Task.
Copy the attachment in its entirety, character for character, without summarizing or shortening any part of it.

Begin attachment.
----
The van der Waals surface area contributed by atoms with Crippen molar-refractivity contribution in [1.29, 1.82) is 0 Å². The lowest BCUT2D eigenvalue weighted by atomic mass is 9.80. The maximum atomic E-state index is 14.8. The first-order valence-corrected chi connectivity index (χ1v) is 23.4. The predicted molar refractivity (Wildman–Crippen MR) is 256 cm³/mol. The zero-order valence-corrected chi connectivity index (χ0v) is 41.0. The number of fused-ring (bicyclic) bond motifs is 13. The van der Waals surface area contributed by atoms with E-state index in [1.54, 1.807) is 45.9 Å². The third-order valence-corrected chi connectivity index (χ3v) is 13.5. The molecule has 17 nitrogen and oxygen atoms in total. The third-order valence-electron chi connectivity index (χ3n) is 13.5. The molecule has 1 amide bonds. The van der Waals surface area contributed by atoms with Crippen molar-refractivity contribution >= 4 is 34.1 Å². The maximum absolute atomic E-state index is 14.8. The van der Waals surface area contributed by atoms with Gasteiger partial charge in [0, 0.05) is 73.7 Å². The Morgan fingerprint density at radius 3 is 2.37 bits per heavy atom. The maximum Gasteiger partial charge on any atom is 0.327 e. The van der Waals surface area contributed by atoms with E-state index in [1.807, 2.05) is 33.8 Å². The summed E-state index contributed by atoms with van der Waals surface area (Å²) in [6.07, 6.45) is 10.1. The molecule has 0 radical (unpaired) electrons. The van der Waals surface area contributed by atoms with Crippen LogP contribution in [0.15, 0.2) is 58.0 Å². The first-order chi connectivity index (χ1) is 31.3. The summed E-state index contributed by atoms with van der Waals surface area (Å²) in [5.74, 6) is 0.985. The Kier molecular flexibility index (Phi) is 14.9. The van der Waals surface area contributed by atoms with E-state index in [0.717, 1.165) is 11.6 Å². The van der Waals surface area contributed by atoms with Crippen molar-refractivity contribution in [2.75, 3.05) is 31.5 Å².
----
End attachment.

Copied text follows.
The van der Waals surface area contributed by atoms with Crippen molar-refractivity contribution in [1.29, 1.82) is 0 Å². The lowest BCUT2D eigenvalue weighted by atomic mass is 9.80. The maximum atomic E-state index is 14.8. The first-order valence-corrected chi connectivity index (χ1v) is 23.4. The predicted molar refractivity (Wildman–Crippen MR) is 256 cm³/mol. The zero-order valence-corrected chi connectivity index (χ0v) is 41.0. The number of fused-ring (bicyclic) bond motifs is 13. The van der Waals surface area contributed by atoms with E-state index in [1.54, 1.807) is 45.9 Å². The third-order valence-corrected chi connectivity index (χ3v) is 13.5. The molecule has 17 nitrogen and oxygen atoms in total. The third-order valence-electron chi connectivity index (χ3n) is 13.5. The molecule has 1 amide bonds. The van der Waals surface area contributed by atoms with Crippen molar-refractivity contribution >= 4 is 34.1 Å². The maximum absolute atomic E-state index is 14.8. The van der Waals surface area contributed by atoms with Gasteiger partial charge in [0, 0.05) is 73.7 Å². The Morgan fingerprint density at radius 3 is 2.37 bits per heavy atom. The maximum Gasteiger partial charge on any atom is 0.327 e. The van der Waals surface area contributed by atoms with E-state index in [1.807, 2.05) is 33.8 Å². The summed E-state index contributed by atoms with van der Waals surface area (Å²) in [6.07, 6.45) is 10.1. The molecule has 0 radical (unpaired) electrons. The van der Waals surface area contributed by atoms with Crippen LogP contribution in [0.15, 0.2) is 58.0 Å². The first-order chi connectivity index (χ1) is 31.3. The summed E-state index contributed by atoms with van der Waals surface area (Å²) in [5.74, 6) is 0.985. The Kier molecular flexibility index (Phi) is 14.9. The van der Waals surface area contributed by atoms with E-state index in [0.717, 1.165) is 11.6 Å². The van der Waals surface area contributed by atoms with Crippen molar-refractivity contribution in [2.75, 3.05) is 31.5 Å².